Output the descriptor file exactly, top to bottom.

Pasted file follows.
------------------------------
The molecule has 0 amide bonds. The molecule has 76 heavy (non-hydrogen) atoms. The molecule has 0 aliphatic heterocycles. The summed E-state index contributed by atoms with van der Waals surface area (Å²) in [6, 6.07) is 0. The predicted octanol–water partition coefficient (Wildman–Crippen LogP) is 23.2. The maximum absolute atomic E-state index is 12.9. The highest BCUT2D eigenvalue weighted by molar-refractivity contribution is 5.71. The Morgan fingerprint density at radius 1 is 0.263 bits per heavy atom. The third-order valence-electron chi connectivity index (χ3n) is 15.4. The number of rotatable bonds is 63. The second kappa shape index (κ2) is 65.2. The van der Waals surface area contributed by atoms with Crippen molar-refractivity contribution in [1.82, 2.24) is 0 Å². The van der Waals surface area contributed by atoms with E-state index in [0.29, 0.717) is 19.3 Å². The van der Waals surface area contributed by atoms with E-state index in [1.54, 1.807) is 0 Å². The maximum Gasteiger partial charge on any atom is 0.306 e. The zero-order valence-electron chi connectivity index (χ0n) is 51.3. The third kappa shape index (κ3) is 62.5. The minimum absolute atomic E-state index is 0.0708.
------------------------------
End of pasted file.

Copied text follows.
The molecule has 0 amide bonds. The molecule has 76 heavy (non-hydrogen) atoms. The molecule has 0 aliphatic heterocycles. The summed E-state index contributed by atoms with van der Waals surface area (Å²) in [6, 6.07) is 0. The predicted octanol–water partition coefficient (Wildman–Crippen LogP) is 23.2. The maximum absolute atomic E-state index is 12.9. The highest BCUT2D eigenvalue weighted by molar-refractivity contribution is 5.71. The Morgan fingerprint density at radius 1 is 0.263 bits per heavy atom. The third-order valence-electron chi connectivity index (χ3n) is 15.4. The number of rotatable bonds is 63. The second kappa shape index (κ2) is 65.2. The van der Waals surface area contributed by atoms with Crippen molar-refractivity contribution in [1.82, 2.24) is 0 Å². The van der Waals surface area contributed by atoms with E-state index in [0.29, 0.717) is 19.3 Å². The van der Waals surface area contributed by atoms with E-state index in [1.54, 1.807) is 0 Å². The maximum Gasteiger partial charge on any atom is 0.306 e. The zero-order valence-electron chi connectivity index (χ0n) is 51.3. The third kappa shape index (κ3) is 62.5. The minimum absolute atomic E-state index is 0.0708.